Bangui – Around 20 opposition parties and civil society groups banded together in the Central African Republic Friday to prevent President Faustin-Archange Touadera from seeking a third term in office.
One of the world’s poorest countries, the Central African Republic has been torn apart by civil wars for much of the past nine years.
“We have set up a republican bloc for the defence of the constitution,” said Crepin Mboli, who launched the initiative and heads the Homeland political party.
All new members of the coalition aim to “defend the March 30, 2016 constitution and to thwart any attempt at an autocratic presidency for life”.
Under the current constitution, the president can serve a maximum of two terms in office.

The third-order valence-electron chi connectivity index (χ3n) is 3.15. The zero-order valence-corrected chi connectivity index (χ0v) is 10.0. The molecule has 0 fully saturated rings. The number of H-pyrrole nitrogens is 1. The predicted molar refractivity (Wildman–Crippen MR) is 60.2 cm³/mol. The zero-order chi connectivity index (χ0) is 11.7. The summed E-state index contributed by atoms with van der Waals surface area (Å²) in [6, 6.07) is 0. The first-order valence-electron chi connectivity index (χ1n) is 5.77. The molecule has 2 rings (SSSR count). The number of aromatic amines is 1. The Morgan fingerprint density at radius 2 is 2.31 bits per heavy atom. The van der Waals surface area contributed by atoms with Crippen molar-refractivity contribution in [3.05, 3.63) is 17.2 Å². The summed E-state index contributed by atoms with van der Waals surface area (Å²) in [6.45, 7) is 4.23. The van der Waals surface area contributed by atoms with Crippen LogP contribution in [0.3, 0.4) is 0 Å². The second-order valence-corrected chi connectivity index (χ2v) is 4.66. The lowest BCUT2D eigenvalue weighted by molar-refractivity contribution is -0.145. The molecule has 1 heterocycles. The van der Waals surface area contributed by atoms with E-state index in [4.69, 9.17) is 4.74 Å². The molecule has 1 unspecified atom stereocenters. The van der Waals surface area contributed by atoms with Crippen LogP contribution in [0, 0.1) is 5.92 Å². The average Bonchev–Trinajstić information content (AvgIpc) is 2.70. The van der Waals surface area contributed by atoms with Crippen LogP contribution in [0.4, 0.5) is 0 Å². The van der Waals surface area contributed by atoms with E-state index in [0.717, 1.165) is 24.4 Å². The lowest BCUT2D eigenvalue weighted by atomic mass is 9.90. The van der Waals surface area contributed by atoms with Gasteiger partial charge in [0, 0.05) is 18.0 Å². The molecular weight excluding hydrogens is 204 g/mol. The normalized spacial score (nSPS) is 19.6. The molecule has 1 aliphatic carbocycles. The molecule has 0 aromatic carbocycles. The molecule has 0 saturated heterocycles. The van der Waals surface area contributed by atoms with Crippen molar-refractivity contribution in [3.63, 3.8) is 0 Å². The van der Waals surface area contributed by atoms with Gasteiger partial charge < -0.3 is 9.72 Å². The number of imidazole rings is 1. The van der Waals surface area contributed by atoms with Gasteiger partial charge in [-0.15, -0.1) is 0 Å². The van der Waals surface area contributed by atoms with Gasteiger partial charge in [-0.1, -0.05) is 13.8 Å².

But the opposition says pro-Touadera lawmakers from parliament’s majority have suggested an amendment to allow the country’s president to stay on longer than just two terms.
The 65-year-old leader’s supporters are pressing for him to have it adopted via referendum.
Hundreds of people in April demonstrated in the capital, calling for the change.
But if the proposed amendment went to a vote in parliament, two-thirds of the chamber would have to approve it before any change to the constitution.
In 2013, a Muslim-dominated rebellion overthrew president Francois Bozize, sparking reprisals from predominantly Christian and animist self-defence militias.
The fighting peaked in 2018 and rebel groups controlled two-thirds of the country’s territory until early 2021.
Touadera was first elected president in 2016.
He was re-elected in December 2020 with 53.16 percent of the votes in highly controversial elections in which only one in three Centrafricans made it to the ballot box due to ongoing fighting.
Rebels tried to oust Touadera in late 2020 by launching an offensive on the capital Bangui, but the army — with alleged help from Russian mercenaries – managed to repel it.
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